Frontier Adventure

New Horizons is Funded Through the Decade. Enough to Explore Another Kuiper Belt Object

The ongoing saga of the New Horizons mission—will it get truncated and its science team disbanded?—may have some resolution. Dr. Nicky Fox, associate administrator of NASA’s Science Mission Directorate at NASA Headquarters announced last Friday that mission operations will continue until at least the end of the decade.

“Following a senior review and feedback from a diverse set of stakeholders, NASA will continue the New Horizons mission focus on multidisciplinary science,” she announced in social media and a press release. “Its extended operations will continue until the spacecraft exits the Kuiper Belt, expected in 2028-2029.”

Fox did not provide further specifics. The announcement seems to still be stressing heliophysics while acknowledging planetary science in the Kuiper Belt under the “multidisciplinary” label. Presumably, the extension of mission operations also means the current science team remains in place. However, that wasn’t mentioned specifically.

New Horizons Pioneered Kuiper Belt Exploration

New Horizons launched in 2006 on a trajectory to fly past and study the Pluto system in 2015. It then flew past Kuiper Belt Object Arrokoth in 2019 before continuing out through the Kuiper Belt. Throughout its mission, the spacecraft has studied other Solar System bodies. It has done dust measurements, gathered information about other smaller KBOs, and gathered heliophysical data. And, team members are searching for another flyby target.

A chart showing the relative position of New Horizons in the Kuiper Belt compared to other spacecraft. Courtesy New Horizons mission.
A chart showing the relative position of New Horizons in the Kuiper Belt compared to other spacecraft. Courtesy New Horizons mission.

The Kuiper Belt has been a largely unexplored part of the Solar System. It holds a number of icy bodies and dwarf planets such as Pluto, Eris, Makemake, and others. It’s the source of so-called “short-period” comets, which have orbital periods less than 200 years long. Studying Kuiper Belt bodies in detail provides insight into a treasury of materials dating to the Solar System’s origin. Coupled with the great distances involved, the Kuiper Belt represents one of the last frontiers to explore.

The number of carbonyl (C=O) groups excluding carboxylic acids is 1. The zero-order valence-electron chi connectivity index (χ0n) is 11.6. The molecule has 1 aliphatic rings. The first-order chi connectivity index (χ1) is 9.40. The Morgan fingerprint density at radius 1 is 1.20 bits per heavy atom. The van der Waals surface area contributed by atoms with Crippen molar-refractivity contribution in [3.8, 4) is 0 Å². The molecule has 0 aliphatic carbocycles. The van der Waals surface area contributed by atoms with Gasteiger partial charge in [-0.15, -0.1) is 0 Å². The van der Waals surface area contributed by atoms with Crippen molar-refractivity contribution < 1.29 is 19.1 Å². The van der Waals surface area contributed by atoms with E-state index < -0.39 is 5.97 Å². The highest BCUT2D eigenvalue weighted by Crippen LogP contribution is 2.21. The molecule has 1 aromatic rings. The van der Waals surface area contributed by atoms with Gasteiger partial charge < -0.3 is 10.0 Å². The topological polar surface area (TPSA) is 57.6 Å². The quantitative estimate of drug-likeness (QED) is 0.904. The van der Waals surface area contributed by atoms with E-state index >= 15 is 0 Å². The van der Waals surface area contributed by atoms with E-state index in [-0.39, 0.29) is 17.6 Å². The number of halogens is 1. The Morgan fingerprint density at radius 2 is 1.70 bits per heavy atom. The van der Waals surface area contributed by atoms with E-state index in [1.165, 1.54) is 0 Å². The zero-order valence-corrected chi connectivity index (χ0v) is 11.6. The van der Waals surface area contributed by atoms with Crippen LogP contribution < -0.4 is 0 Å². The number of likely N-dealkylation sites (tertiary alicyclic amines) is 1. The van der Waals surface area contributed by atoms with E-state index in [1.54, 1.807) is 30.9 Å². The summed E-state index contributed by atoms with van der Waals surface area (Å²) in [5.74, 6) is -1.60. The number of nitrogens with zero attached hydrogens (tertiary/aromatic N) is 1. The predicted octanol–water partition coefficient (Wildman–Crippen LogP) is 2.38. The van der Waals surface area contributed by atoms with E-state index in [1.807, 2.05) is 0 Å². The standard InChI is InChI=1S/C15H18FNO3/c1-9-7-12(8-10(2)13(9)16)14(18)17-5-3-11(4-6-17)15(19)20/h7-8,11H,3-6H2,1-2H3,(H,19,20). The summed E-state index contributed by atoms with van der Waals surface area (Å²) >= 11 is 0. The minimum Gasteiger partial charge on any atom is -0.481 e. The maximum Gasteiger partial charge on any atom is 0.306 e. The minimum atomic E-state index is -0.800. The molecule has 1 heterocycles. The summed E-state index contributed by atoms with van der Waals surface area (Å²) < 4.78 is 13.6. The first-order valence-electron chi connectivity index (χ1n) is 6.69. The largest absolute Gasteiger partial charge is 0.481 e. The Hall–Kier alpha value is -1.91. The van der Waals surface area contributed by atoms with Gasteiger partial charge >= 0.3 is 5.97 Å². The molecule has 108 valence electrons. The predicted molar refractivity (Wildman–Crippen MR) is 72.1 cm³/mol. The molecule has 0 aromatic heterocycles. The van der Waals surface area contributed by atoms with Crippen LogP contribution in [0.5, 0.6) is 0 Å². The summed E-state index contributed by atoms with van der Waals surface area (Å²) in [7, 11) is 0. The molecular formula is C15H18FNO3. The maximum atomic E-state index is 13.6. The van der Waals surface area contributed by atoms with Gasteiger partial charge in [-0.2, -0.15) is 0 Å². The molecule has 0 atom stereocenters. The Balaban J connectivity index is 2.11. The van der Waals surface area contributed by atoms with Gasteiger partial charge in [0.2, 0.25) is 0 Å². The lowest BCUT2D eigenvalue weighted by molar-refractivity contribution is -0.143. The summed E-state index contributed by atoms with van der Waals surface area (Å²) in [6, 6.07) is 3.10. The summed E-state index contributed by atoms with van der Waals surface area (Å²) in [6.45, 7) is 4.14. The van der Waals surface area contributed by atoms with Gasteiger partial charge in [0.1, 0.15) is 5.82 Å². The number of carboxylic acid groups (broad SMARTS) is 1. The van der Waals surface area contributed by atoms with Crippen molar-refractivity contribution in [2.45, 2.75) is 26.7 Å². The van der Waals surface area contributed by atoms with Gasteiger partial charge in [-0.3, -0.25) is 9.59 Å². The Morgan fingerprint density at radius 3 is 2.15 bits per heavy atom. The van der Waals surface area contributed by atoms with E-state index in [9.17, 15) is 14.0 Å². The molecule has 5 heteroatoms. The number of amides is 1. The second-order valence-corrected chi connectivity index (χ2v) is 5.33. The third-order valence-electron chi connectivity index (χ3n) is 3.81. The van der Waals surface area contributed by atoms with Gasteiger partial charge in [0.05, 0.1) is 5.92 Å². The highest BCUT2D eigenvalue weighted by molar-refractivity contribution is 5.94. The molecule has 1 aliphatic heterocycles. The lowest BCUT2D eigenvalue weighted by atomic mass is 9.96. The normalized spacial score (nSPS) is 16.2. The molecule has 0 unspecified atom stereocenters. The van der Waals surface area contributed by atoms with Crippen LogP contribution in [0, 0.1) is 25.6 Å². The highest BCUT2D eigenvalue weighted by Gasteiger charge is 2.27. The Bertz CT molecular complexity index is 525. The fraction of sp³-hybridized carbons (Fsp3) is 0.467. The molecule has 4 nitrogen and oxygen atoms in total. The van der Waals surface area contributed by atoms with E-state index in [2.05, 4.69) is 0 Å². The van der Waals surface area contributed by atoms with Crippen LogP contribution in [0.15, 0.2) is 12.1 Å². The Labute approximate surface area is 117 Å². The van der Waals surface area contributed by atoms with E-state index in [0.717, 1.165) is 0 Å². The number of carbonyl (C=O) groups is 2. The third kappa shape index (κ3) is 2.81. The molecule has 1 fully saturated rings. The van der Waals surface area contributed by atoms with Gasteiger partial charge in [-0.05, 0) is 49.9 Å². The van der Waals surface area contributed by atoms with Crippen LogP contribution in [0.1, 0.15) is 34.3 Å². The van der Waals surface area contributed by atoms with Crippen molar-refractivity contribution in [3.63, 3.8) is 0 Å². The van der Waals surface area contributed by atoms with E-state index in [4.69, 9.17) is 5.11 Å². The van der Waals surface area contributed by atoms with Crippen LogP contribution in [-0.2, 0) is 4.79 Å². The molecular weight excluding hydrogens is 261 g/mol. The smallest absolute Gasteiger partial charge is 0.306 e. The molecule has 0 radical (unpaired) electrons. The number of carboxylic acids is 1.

NASA’s Proposed Changes for New Horizons

Mission scientists expected to continue the New Horizons explorations through the late 2020s. However, earlier this year, an unusual proposal floated out from NASA. It suggested that the mission’s focus shift entirely to heliophysics, omitting much (if not all) planetary science. In addition, the current mission team faced replacement by other unnamed scientists who would use the spacecraft. That engendered a huge outcry from the mission and members of the planetary science community.

A collective of 25 prominent planetary scientists, including Planetary Society board chair Jim Bell, Lori Garver (past Deputy Administrator of NASA), Jim Green (Past Director of NASA’s Planetary Science Division), Candice Hansen-Koharcheck (Past chair of the American Astronomical Society’s Division of Planetary Sciences and Past Chair of NASA’s Outer Planets Assessment Group), author Homer Hickham, Wesley T. Huntress (Past Director of NASA’s Solar System Exploration Group), astrophysicist Sir Brian May, Melissa McGrath (past NASA official and AAS Chair of DPS), and many others signed on to a letter of protest about the mission’s proposed truncation. In addition to articles here and elsewhere, the National Space Society began a petition aimed at getting national (and international) attention focused on the matter. Thousands of people weighed in to signal their support.

Saving New Horizons’s Important Science

All this activity on behalf of the mission definitely focused attention on NASA’s proposal. Implementing the proposal would have affected important science. According to Principal Investigator Alan Stern, New Horizons is the only
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